Home
British legend shows sports officials how motors can be concealed within frames

Cycling’s governing body, the UCI, will be using scanners to check riders’ bike frames for motors ahead of this years 94th edition of the Tour de France, which gets under way in Rotterdam in two weeks’ time, with British track and road legend Chris Boardman having reportedly demonstrated to officials just how such a device could work in practice.

The UCI’s announcement follows recent claims that cyclists including World and Olympic Time Trial Champion Fabian Cancellara, winner of the Tour of Flanders and Paris-Roubaix in April, were employing “mechanical doping” to gain an edge over their rivals, accusations that the Swiss cyclist and his Team Saxo Bank firmly deny.

Recently, Boardman, who throughout a racing career that brought him World and Olympic titles, the Hour record and stints in the Tour de France yellow jersey, became noted for his interest in the design process and rigorous attention to detail, met with the UCI to outline how it was possible to incorporate motors within bicycle frames, according to the BBC.

The UCI reached its decision at a meeting of its Management Committee in Birmingham which took place last Thursday and Friday. In a press release on its website, it said: “The members of the Management Committee discussed issues concerning equipment used in road competitions and decided that it was necessary to bolster measures that have already been put in place (in particular the visual inspection of bicycles, a procedure that was recently reinforced).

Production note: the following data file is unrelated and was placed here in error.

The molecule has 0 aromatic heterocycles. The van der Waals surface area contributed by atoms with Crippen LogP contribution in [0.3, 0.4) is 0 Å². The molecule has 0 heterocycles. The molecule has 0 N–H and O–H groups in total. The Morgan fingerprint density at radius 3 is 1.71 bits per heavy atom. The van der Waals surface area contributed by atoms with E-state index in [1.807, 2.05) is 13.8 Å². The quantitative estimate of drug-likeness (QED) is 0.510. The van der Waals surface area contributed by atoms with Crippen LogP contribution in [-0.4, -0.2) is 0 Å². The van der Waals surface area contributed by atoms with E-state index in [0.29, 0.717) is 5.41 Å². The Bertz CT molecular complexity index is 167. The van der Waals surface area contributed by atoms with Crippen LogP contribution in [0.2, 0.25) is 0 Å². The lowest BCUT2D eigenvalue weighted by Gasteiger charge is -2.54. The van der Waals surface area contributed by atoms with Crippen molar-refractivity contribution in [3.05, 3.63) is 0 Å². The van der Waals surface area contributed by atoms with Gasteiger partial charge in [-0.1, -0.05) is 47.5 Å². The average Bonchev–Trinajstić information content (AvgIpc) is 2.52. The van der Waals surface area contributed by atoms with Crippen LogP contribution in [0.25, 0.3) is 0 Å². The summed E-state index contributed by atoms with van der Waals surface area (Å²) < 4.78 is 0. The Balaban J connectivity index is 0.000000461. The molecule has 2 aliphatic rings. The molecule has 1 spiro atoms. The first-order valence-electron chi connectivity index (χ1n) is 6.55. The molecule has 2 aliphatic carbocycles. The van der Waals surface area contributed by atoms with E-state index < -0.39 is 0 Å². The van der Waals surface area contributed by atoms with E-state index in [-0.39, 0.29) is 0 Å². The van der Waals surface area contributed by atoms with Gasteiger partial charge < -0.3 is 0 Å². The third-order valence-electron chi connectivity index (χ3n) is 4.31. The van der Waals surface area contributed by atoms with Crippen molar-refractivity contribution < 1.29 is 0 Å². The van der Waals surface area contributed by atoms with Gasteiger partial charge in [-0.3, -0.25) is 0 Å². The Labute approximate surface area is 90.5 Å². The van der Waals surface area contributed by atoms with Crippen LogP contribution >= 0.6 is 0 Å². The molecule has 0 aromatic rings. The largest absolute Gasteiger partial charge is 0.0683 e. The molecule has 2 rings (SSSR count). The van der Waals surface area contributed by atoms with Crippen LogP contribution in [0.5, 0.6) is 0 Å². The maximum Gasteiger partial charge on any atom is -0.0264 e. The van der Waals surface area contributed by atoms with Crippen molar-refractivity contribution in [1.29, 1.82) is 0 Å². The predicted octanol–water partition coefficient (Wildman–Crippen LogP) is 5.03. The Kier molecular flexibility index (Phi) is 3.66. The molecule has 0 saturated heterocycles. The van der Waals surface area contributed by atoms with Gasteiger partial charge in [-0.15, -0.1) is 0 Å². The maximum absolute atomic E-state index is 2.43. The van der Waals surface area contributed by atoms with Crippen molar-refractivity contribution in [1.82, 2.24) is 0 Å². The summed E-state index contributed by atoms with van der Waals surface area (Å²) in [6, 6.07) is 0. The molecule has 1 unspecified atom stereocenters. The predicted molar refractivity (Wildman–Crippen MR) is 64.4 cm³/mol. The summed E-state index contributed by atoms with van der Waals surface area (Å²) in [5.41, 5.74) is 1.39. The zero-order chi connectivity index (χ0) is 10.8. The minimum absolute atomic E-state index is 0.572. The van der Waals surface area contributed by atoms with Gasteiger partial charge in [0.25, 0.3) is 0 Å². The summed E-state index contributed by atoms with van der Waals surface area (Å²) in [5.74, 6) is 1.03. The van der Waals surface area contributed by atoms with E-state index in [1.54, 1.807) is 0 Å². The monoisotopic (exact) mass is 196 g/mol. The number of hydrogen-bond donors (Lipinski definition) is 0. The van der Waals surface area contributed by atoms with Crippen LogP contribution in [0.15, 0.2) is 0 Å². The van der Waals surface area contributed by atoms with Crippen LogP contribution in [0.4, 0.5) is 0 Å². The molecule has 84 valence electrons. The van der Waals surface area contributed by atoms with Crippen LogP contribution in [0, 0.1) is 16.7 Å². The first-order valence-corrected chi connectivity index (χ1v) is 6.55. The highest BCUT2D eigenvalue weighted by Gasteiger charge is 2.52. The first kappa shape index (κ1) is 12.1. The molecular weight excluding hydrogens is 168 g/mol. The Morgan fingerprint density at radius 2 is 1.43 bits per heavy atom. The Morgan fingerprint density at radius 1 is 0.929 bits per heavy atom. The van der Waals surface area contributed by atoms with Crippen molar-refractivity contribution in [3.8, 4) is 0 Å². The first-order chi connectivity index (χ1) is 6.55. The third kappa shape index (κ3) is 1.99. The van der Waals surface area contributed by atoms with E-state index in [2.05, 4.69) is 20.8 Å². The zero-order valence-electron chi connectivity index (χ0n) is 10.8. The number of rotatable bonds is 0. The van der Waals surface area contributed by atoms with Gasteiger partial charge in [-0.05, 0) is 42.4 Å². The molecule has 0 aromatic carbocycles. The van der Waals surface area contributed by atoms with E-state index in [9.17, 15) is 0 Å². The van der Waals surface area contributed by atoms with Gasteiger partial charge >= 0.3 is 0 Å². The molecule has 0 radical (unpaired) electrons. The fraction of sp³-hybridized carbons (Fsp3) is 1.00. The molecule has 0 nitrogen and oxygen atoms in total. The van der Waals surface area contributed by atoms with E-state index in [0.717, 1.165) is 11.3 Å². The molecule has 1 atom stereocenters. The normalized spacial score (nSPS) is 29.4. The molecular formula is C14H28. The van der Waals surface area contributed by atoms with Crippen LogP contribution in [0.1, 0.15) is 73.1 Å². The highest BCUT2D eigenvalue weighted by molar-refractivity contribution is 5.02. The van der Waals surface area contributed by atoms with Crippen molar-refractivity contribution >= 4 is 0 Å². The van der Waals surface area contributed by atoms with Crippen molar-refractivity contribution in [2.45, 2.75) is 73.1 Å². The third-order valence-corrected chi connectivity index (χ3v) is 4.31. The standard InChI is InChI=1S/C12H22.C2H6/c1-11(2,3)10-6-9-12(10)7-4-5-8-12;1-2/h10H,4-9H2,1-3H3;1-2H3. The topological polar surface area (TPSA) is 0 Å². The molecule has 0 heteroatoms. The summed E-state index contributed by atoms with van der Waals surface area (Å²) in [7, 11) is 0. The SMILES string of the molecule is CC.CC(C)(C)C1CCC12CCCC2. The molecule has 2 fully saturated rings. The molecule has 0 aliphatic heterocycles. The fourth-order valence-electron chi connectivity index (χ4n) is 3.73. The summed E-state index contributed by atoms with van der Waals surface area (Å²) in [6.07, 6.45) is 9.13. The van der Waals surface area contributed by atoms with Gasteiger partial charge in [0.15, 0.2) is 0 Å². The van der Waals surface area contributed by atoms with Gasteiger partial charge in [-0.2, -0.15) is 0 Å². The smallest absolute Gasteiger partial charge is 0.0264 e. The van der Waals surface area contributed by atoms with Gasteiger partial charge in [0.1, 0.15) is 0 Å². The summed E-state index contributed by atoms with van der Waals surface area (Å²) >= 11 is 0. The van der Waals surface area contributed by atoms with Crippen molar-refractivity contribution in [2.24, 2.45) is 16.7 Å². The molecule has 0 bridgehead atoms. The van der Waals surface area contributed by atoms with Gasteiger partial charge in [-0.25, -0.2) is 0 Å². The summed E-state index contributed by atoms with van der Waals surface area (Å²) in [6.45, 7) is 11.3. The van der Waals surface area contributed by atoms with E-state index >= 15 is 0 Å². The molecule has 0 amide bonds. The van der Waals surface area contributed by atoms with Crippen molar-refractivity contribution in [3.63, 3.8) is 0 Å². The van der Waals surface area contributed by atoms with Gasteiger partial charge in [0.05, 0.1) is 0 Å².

“As a result, a scanner will be used from the time of the Tour de France. This instrument, recently tested with a successful outcome, will allow an official to detect any illegal devices that may be concealed, for example, in the bicycle frame.”

The UCI added that it was planning to collaborate with the Ecole Polytechnique Fédérale de Lausanne “to examine ways to control, in an optimal manner, the influence of technology over the equipment used in cycling, such that this could offer a beneficial contribution to the sport and avoid any future deviations.”

It also said that “from now on race service will be subject to stricter regulation in order to ensure that only equipment that has been checked at the start or finish can be used during competitions.”

 

Born in Scotland, Simon moved to London aged seven and now lives in the Oxfordshire Cotswolds with his miniature schnauzer, Elodie. He fell in love with cycling one Saturday morning in 1994 while living in Italy when Milan-San Remo went past his front door. A daily cycle commuter in London back before riding to work started to boom, he's been news editor at road.cc since 2009. Handily for work, he speaks French and Italian. He doesn't get to ride his Colnago as often as he'd like, and freely admits he's much more adept at cooking than fettling with bikes.